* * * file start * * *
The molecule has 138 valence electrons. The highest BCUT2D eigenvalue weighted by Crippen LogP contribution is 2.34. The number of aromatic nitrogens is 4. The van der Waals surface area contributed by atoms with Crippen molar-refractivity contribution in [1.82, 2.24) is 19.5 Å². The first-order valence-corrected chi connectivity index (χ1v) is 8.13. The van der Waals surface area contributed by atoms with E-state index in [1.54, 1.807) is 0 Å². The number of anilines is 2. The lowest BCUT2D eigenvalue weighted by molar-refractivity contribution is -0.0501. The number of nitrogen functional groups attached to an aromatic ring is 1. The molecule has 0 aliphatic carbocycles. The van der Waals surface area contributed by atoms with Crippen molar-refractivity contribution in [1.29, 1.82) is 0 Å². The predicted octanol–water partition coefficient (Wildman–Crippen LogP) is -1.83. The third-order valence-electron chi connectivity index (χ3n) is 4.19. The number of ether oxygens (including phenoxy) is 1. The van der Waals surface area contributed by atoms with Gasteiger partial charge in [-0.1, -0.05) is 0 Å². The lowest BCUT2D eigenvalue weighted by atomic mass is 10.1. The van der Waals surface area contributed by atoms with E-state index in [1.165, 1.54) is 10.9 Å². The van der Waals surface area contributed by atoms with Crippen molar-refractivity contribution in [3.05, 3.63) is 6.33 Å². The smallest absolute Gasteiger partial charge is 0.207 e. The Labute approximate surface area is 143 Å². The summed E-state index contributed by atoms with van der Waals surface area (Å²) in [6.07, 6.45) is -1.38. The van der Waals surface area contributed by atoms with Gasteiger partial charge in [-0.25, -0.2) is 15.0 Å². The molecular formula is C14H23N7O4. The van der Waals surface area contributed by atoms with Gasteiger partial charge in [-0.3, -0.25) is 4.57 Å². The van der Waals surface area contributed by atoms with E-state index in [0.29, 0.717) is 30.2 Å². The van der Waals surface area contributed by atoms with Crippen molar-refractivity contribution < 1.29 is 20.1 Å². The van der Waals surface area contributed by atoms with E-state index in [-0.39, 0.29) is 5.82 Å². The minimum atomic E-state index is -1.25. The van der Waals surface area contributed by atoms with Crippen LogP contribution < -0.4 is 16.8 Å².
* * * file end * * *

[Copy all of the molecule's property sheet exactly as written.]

The molecule has 138 valence electrons. The highest BCUT2D eigenvalue weighted by Crippen LogP contribution is 2.34. The number of aromatic nitrogens is 4. The van der Waals surface area contributed by atoms with Crippen molar-refractivity contribution in [1.82, 2.24) is 19.5 Å². The first-order valence-corrected chi connectivity index (χ1v) is 8.13. The van der Waals surface area contributed by atoms with E-state index in [1.54, 1.807) is 0 Å². The number of anilines is 2. The lowest BCUT2D eigenvalue weighted by molar-refractivity contribution is -0.0501. The number of nitrogen functional groups attached to an aromatic ring is 1. The molecule has 0 aliphatic carbocycles. The van der Waals surface area contributed by atoms with Crippen molar-refractivity contribution in [1.29, 1.82) is 0 Å². The predicted octanol–water partition coefficient (Wildman–Crippen LogP) is -1.83. The third-order valence-electron chi connectivity index (χ3n) is 4.19. The number of ether oxygens (including phenoxy) is 1. The van der Waals surface area contributed by atoms with Gasteiger partial charge in [-0.1, -0.05) is 0 Å². The lowest BCUT2D eigenvalue weighted by atomic mass is 10.1. The van der Waals surface area contributed by atoms with E-state index in [1.165, 1.54) is 10.9 Å². The van der Waals surface area contributed by atoms with Crippen molar-refractivity contribution in [3.05, 3.63) is 6.33 Å². The smallest absolute Gasteiger partial charge is 0.207 e. The Labute approximate surface area is 143 Å². The summed E-state index contributed by atoms with van der Waals surface area (Å²) in [6.07, 6.45) is -1.38. The van der Waals surface area contributed by atoms with Gasteiger partial charge in [-0.25, -0.2) is 15.0 Å². The molecular formula is C14H23N7O4. The van der Waals surface area contributed by atoms with Gasteiger partial charge in [-0.3, -0.25) is 4.57 Å². The van der Waals surface area contributed by atoms with E-state index in [0.29, 0.717) is 30.2 Å². The van der Waals surface area contributed by atoms with Crippen molar-refractivity contribution < 1.29 is 20.1 Å². The van der Waals surface area contributed by atoms with E-state index in [-0.39, 0.29) is 5.82 Å². The minimum atomic E-state index is -1.25. The van der Waals surface area contributed by atoms with Crippen LogP contribution < -0.4 is 16.8 Å².